However, trying to select credible sources and filter out misinformation can be an overwhelming process. Some information found online has little or no credibility. A study looking at the spread of fake news on social media found that fake news travels faster and farther than the truth.

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Risks of self-diagnosis

Risks of using online health resources include increased anxiety and fear. The term cyberchondria can be defined as a person suffering from high health-related anxiety due to researching symptoms on the internet.

Wrong self-diagnosis is also a danger, especially if it means not seeking treatment. For example, if a person confidently diagnoses their stomach pain as a stomach flu, they may be reluctant to believe their doctor’s diagnosis of appendicitis.

There is also a risk of becoming so certain that one’s self-diagnosis is correct that it is difficult to accept a different diagnosis from a medical professional. Misdiagnoses can even be very serious if they fail to detect a possible heart attack, stroke, seizure or tumor.

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Other risks may include increased stress for the patient and physicians, ineffective taking or mixing of medications, and increased costs of treatments or medications that may not be needed.

Social media and mental health

Social media has given people a voice to share personal remedies and health-related stories. The number of active social media users in Canada has increased by 1.1 million since 2021. This raises the question of how people can be influenced by what they see online and whether this can affect health choices .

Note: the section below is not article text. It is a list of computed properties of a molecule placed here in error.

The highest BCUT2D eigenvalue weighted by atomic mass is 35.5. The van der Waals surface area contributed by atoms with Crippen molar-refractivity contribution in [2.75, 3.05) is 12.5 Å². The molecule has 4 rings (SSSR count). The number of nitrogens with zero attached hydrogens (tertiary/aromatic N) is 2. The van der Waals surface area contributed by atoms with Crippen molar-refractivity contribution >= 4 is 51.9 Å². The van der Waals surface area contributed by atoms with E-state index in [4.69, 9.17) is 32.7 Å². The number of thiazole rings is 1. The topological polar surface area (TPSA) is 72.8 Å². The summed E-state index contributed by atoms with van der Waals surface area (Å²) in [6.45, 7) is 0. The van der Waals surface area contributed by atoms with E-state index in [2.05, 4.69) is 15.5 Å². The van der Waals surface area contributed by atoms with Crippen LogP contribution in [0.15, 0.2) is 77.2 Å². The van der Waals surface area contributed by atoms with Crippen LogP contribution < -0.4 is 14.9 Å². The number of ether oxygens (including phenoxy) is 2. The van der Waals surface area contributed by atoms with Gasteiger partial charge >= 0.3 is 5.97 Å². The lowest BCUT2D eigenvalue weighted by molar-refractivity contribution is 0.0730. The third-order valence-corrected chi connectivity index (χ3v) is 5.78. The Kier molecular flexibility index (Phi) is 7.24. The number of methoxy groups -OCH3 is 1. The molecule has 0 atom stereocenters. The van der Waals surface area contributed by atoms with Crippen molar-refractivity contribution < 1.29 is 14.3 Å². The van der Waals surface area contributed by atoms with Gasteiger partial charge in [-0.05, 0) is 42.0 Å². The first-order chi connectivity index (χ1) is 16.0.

In 2018, a Canadian Internet Use Survey looked at reports of the negative effects of using social media. It revealed that more than 12% of users said they felt anxious or depressed, frustrated or angry, or envious of other people’s lives.

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Conversely, social networks have also allowed people with mental health problems to feel united by sharing experiences and support. However, it may also have contributed to self-diagnosis (and potentially misdiagnosis) of mental health issues, such as anxiety and personality disorders. This can put people at physical and mental risk if it results in inappropriate treatment.

The reality is that online self-diagnosis cannot be prevented. But those who consult Dr. Google should be aware of the potential risks, confirm information found online with a health care provider, and ask health care providers for credible online sources of information about their diagnoses.


Taleen Lara Ashekian does not work for, consult, own stock or receive funding from any company or organization that would benefit from this article, and has disclosed no relevant affiliations beyond her academic appointment .


This article is republished from The Conversation under a Creative Commons license. Disclosure information is available on the original site. Read the original article: